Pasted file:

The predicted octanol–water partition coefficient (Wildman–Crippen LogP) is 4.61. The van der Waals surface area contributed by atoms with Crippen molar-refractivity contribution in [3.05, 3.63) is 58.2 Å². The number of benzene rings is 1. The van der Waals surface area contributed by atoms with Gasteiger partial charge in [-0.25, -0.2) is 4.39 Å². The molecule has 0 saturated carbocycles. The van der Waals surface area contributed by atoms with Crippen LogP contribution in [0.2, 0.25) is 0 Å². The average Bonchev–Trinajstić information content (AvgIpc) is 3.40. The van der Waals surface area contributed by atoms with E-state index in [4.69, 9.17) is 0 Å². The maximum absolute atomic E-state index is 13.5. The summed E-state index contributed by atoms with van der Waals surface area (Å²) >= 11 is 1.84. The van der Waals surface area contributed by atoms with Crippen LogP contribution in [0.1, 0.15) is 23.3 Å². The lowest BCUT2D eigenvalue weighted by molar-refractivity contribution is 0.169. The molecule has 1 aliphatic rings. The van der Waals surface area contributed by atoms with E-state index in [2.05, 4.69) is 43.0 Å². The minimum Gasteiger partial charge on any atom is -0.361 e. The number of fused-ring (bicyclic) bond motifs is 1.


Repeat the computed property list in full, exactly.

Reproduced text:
The predicted octanol–water partition coefficient (Wildman–Crippen LogP) is 4.61. The van der Waals surface area contributed by atoms with Crippen molar-refractivity contribution in [3.05, 3.63) is 58.2 Å². The number of benzene rings is 1. The van der Waals surface area contributed by atoms with Gasteiger partial charge in [-0.25, -0.2) is 4.39 Å². The molecule has 0 saturated carbocycles. The van der Waals surface area contributed by atoms with Crippen LogP contribution in [0.2, 0.25) is 0 Å². The average Bonchev–Trinajstić information content (AvgIpc) is 3.40. The van der Waals surface area contributed by atoms with E-state index in [4.69, 9.17) is 0 Å². The maximum absolute atomic E-state index is 13.5. The summed E-state index contributed by atoms with van der Waals surface area (Å²) >= 11 is 1.84. The van der Waals surface area contributed by atoms with Crippen LogP contribution in [0.1, 0.15) is 23.3 Å². The lowest BCUT2D eigenvalue weighted by molar-refractivity contribution is 0.169. The molecule has 1 aliphatic rings. The van der Waals surface area contributed by atoms with E-state index in [2.05, 4.69) is 43.0 Å². The minimum Gasteiger partial charge on any atom is -0.361 e. The number of fused-ring (bicyclic) bond motifs is 1.